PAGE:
• The Mindful Materialist

Brand Spotlight: Hemp Sheet Studios


It’s not often that you meet a couple of twenty-something-year-olds on a mission to change the way we sleep, but that’s exactly what Eliza and Karla from Hemp Sheet Studios are doing. With business degrees behind them and a whole lot of research, they’re motivated by their shared passion for sustainability and ethical small businesses.


Pile of cushions and folded hemp sheets in a natural beige colour

The duo co-founded Hemp Sheet Studios with their partners, Jake and Jai, in their hometown of Lennox Head in NSW. From the outset, they wanted to provide a certified organic and sustainable bedding alternative that wouldn’t cost customers a ridiculous amount of money. I caught up with Eliza and Karla over Zoom to learn a bit more about their start-up.


The Backstory

Using their business degrees and Eliza’s major in entrepreneurship and self-employment, Karla and Eliza had the perfect combination of skills to get things off the ground. They researched their fabric options and their competitors, finding a lot of claims from companies, but not necessarily a lot of certifications to back those claims up. Determined to be authentic, they set out to find suppliers and manufacturers with certifications in order to build a wholistic sustainable business. They put out adds for suppliers, filtered through the respondents, and assessed samples until they found the right fit both in terms of quality and sustainability.


Why Hemp?

“Being environmentally friendly and sustainable has always been at the forefront for us” — Eliza.

When researching fibres for their range, they looked at various options such as linen and bamboo and even recycled fabrics, but hemp stood out as the obvious choice. It’s far less thirsty than cotton. It’s also antibacterial, antifungal, durable, and thermoregulating, so it keeps you cool in summer and warm in winter. Hemp Sheet Studios also use natural dyes, so the sheets are completely biodegradable. “Hemp isn’t what it was,” says Karla, it’s not thick and scratchy like the hemp fabrics of the past, it’s soft and breathable, and super comfortable (trust me, I have hemp sheets too).


Image of a bed with wrinkled organic hemp sheets. The pillows are white and the sheets are a mossy green colour.

The Production Process

Initially, the plan was to find suppliers in Australia, but when researching hemp suppliers, Eliza and Karla found that “Asia is the powerhouse for growing hemp”, and so a large majority of the suppliers were there. At the moment, everything is grown in Asia and sewn in China, but the team would love to move their production to Australia one day in the coming years when they’re more established.


Karla noted that, “the market for growing hemp here [in Australia] is pretty small,” but the demand for hemp is growing (excuse the pun) with things like medicinal cannabis oil influencing the market. What many people don’t realise is that different hemp plants are used for different products, so the plant needed for making textiles is not the same as the plant used for cannabis oil. Australia is just starting to facilitate the growing of hemp for medicinal purposes, but we’re a long way off sustaining a hemp textiles industry here. And no, in case you were wondering, the sheets won't get you high.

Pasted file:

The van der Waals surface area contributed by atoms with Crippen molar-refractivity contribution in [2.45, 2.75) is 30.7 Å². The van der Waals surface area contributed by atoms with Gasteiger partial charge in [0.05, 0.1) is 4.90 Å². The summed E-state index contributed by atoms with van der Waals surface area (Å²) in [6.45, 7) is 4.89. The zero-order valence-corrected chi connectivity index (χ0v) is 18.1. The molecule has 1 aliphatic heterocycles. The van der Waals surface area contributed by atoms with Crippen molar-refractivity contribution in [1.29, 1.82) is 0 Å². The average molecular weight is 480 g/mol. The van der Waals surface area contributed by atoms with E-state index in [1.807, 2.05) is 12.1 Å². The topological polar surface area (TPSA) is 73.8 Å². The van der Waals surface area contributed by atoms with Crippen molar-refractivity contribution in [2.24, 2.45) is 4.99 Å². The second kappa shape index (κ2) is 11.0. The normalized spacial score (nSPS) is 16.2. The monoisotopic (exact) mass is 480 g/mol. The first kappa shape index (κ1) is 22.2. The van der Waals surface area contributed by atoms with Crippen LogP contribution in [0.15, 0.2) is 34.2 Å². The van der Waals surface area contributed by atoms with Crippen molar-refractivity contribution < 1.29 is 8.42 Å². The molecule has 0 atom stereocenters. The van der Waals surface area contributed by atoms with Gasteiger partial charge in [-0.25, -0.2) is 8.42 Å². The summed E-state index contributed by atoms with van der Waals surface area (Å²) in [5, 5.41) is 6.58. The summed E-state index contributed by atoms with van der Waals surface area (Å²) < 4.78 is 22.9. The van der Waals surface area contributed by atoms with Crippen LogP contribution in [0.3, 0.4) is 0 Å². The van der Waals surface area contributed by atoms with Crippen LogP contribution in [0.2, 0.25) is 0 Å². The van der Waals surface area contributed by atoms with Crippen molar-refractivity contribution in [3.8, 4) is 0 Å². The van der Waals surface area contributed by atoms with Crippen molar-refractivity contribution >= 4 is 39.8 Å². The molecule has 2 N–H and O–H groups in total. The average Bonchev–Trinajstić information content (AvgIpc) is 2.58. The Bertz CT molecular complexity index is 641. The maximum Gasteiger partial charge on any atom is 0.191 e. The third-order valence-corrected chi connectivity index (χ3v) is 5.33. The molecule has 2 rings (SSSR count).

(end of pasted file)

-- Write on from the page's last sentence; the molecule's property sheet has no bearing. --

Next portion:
It’s important to the Hemp Sheet Studio team that their products are authentically ethical and organic. To ensure this, they only work with companies that have certifications (such as GOTS) and align with their values. Having these certifications was particularly important while setting up a business during the pandemic, as travelling to visit international suppliers hasn’t really been an option.


White hemp sheets on a bed with dark green pillow covers.

Future Plans

"Made to order is the way the industry should be heading" — Eliza

Now in their third month since launching (after about six months of groundwork), the Hemp Sheet Studios range is not only beautiful, but there’s integrity woven into every thread. So where to from here?


Given the antibacterial and antifungal properties of hemp, Eliza says they’ve “talked a lot about towel ranges and things like that for the future”. But it’s early days, “I don’t think we’ve even come to terms with the sheets yet,” she says. For now, they’re looking to tweak some things and expand their colour range, and also develop their understanding of their customers in order to develop future products.


As for their business model, Eliza said that “made to order is the way the industry should be heading,” so they’d love to switch to an on-demand manufacturing process with local suppliers in the future, when it’s a more feasible option.


They’re also wanting to avoid having a large inventory and excess stock, so quality over quantity is the goal. “Maintaining low quantities was something we wanted to aim for from the start,” but “suppliers make that difficult,” says Eliza. She also noted that a lot of suppliers have minimum orders, and it’s a “terrible environmental stain… having so much clothing [and textile] waste. There are consumers who want to make sustainable decisions, and there are companies who want to provide those solutions, but the infrastructure isn’t quite there.”


Where can you find Hemp Sheet Studios?

They’re currently stocked on the One Pillar website, as well as their own website. They’d love to be stocked by a physical retailer one day, but for now they’re exclusively online.




Thanks so much to Eliza and Karla for chatting all things Hemp Sheet Studios and sustainable business!


All images provided by Hemp Sheet Studios.